-- Caroline Schaumann, Emory University


FICKLE FINGER OF FATE


A prisoner at Dachau recalls his efforts to save his father and himself:

You stood Appel in the morning and then you went up to the kitchen to pick up your so-called lunch which was soup. One day I'm standing on Appel and somebody's asking if I am around. This guy says your father is here in Barrack 30, a different section of the camp. Dachau had 31 barracks. On the right hand side were six or seven hospital barracks. You weren't allowed in there. Barrack 13 was the whorehouse. That was for the Germans only. Barrack 27-30 was isolation. People were just left there to starve. 30 was the worst one.

It was like the fickle finger of fate. My father stayed at Auschwitz. It was evacuated and he went on the march to Gross Rosen. From there he was shipped to Dachau. That night I met him through the fence. It was quite an experience. He sneaked up to the fence and kissed me and I kissed him. We talked. How are you? When did you eat last? He looked very bad--very bad--very bad. At this point I got into trading.

I was able to feed my father plus a couple of his buddies. But sometime in the month of March, around March 15th I came down with typhus. I went on sick call and they put me in the hospital barracks. The beds had sheets on them. They gave me an injection once a day, something in the vein. I don't know what it was, but it made my heart beat awful fast. I crapped blood for a couple of weeks and I finally got better. They shipped me out to the recovery barracks. There was a Dutch fellow there, a hospital orderly, fatter than hell. He had Red Cross packages and he fed me every day. I said to him I want to get out of here. I want to go back to work. But I said not only I'm going to starve, but my father's going to starve. So a couple of days later he signed me out. When I left he told me he expected me to get him some food--not for himself--but for all those people there. And I did whatever I could. One day he asked me for a knife and that's how the knife came in.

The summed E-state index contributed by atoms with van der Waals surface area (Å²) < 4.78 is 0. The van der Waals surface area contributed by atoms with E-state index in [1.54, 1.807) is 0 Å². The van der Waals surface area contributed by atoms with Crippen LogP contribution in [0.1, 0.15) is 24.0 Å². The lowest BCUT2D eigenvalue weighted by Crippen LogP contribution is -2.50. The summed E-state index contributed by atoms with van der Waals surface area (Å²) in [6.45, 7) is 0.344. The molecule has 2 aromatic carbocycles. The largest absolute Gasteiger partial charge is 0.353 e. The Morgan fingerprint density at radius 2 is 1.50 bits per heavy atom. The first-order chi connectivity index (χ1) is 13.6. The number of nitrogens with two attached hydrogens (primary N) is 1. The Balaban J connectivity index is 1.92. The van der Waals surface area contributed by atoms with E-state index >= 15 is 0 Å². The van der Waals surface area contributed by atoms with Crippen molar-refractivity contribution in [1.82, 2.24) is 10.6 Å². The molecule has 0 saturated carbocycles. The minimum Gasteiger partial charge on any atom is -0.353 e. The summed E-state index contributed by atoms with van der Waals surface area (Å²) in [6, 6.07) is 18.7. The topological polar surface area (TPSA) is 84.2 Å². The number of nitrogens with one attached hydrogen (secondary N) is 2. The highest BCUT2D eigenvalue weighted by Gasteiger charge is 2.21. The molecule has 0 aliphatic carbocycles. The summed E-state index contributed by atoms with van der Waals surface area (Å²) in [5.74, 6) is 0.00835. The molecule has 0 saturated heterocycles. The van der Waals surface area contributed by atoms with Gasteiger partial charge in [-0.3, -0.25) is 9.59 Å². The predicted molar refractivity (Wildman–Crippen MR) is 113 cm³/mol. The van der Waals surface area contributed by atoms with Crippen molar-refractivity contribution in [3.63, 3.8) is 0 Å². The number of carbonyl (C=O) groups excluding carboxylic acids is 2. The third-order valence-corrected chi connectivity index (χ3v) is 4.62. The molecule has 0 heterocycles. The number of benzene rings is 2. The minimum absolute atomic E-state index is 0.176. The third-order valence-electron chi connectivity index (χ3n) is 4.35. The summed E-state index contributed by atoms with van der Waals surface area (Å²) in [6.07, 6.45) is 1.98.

I was carrying bread, coal and a knife through the main gate at Dachau. The bread I carried inside my pants, this was civilian bread, not the two pound loaf, the long loaf. The knife I had inside the bread. And I had a bucket full of coal. I was going to get it in camp in the soup kettle. The SOB SS corporal took the coal off me for his own use. Then he said, "What else have you got?" I said, "One loaf of bread." He said, "Let's have it." I said, "Please let me keep some of the bread." He didn't find the one with the knife. I gave him the other loaf. If he had found that one that would have been it. I could have been killed right there. So he beat me up and chased me back and that was the end of that.

Source: Saul S. Friedman, Amcha: An Oral Testament of the Holocaust (Washington, D.C.: University Press of America, 1979), pp. 296-297.



FURTHER READINGS

References





  • Bruno Bettelheim, Surviving and Other Essays (New York: Knopf, 1979).




  • Charlotte Delbo, Auschwitz and After, translated by Rosette C. Lamont (New Haven: Yale University Press, 1995).




  • Terrence Des Pres, The Survivor: An Anatomy of Life in the Death Camps (New York: Oxford University Press, 1976).




  • Debórah Dwork, Children with a Star: Jewish Youth in Nazi Europe (New Haven: Yale University Press, 1991).




  • Viktor E. Frankl, Man's Search for Meaning: An Introduction to Logotherapy (Boston: Beacon, 1959); revised edition of From Death-Camp to Existentialism: A Psychiatrist's Path to a New Therapy, translated by Ilse Lasch (Boston: Beacon, 1959).




  • Raul Hilberg, Perpetrators, Victims, Bystanders: The Jewish Catastrophe 1933-1945 (New York: Aaron Asher, 1992).




  • Judith Magyar Isaacson, Seed of Sarah: Memoirs of a Survivor (Urbana: University of Illinois Press, 1990).




  • Ruth Klüger, Still Alive: A Holocaust Girlhood Remembered (New York: Feminist Press, City University of New York, 2001).




  • Primo Levi, Survival in Auschwitz: The Nazi Assault on Humanity, translated by Stuart Woolf (New York: Collier, 1961).




  • Elie Wiesel, Night, translated by Stella Rodway (New York: Hill & Wang, 1960).



Source Citation: "Factors Influencing Survival during the Holocaust." History in Dispute, Vol. 11: The Holocaust, 1933-1945. Benjamin Frankel, ed. St. James Press, 1999. Reproduced in History Resource Center. Farmington Hills, MI: Gale. http://galenet.galegroup.com.ez.sccd.ctc.edu:3048/servlet/History/

Document Number: BT2306200397